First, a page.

Not Getting it as Fast as Anticipated

by William Yeatman on April 7, 2008

The Washington Post still can’t bring itself to openly address the reality of greenhouse gas emissions vs. the rhetoric. Instead, they obsess with serially nasty editorials complaining specifically about our lack of European-style promises, all of which pieces (and their news articles) have consistently ignored how the U.S. has led the world in growing the economy while reducing the rate of growth of emissions.

Sunday’s story went with the following: “Even developed countries are not cutting greenhouse gases as fast as they had anticipated.”

The obvious implication is that, unlike the U.S., these countries are cutting greenhouse gas emissions, if not as fast as they had anticipated. Actually, not one developed country is actually cutting emissions at all since making the Kyoto promise a decade ago. The U.S. approach – in practice – has shown far superior to Europe’s “cap” approach, Japan’s various efforts, Canada’s…well, Canada hasn’t done a whole lot policy-wise but they have increased emissions quite a bit, but without the economic downsides of a more interventionist policy.

But in typical Washington fashion, the Post reveals a dogma that “doing something” has nothing to do with what is actually done, by the wealth-creating private sector of the economy, but about how deeply the regulators insert themselves. This is why journalists should stick to things other than governance; getting back to the basics of journalism is a good place to start.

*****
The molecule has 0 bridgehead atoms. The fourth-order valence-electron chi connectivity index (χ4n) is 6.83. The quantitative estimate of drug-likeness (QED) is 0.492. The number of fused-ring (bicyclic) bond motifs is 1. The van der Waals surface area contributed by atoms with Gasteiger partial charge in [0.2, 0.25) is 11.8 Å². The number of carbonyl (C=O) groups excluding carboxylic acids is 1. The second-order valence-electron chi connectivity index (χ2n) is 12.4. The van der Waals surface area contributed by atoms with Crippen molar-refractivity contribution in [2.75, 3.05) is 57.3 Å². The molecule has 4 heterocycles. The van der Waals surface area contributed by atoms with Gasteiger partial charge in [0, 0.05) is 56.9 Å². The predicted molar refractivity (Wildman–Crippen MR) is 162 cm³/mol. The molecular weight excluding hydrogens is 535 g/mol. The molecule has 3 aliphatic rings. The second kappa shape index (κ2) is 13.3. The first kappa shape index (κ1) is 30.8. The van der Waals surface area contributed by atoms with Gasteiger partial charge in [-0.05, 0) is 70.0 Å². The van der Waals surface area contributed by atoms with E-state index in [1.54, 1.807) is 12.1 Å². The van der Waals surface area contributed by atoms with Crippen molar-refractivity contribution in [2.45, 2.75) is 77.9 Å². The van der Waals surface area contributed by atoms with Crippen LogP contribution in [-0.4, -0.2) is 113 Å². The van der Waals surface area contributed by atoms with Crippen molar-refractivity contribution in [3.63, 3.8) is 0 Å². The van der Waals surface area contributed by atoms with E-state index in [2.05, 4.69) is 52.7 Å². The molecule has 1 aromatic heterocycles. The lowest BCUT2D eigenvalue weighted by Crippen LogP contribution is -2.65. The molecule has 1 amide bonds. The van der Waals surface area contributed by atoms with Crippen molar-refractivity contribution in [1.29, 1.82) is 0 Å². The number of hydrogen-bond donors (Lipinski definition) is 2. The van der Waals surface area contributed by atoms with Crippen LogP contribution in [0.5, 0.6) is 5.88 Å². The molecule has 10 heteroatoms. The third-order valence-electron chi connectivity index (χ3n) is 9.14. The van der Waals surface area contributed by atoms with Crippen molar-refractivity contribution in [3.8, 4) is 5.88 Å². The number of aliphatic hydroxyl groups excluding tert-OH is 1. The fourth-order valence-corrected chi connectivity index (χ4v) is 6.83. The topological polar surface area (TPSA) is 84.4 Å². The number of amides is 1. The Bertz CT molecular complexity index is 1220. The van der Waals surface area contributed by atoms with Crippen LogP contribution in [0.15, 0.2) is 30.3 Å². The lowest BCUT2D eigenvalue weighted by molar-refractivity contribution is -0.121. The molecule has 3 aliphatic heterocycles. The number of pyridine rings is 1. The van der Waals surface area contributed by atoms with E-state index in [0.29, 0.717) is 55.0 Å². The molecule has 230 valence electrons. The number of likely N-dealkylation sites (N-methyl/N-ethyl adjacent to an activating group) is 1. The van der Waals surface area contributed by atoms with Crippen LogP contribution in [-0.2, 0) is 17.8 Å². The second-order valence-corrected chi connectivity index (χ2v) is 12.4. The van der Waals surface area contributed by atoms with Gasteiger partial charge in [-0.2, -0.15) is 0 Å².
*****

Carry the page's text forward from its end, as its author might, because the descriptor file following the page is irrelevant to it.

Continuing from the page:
As if on cue, the New York Times also weighed in today with the editorial “It’s about laws, not light bulbs,” with the risible construction:

“As it has for years, America's inertia remains in sharp contrast to the work by Europe, which took an early lead in efforts to curb global warming by establishing the world's most comprehensive carbon management system. Recently, Europeans pledged to cut emissions by 20 percent below 1990 levels by 2020.”

Again, notice how they cleverly elide actual discussion about who is doing what in favor of obsessing about who is saying what. This would put “America’s inertia in sharp contrast to the work by Europe,” indeed, but in a more accurate light. And we can’t have that.


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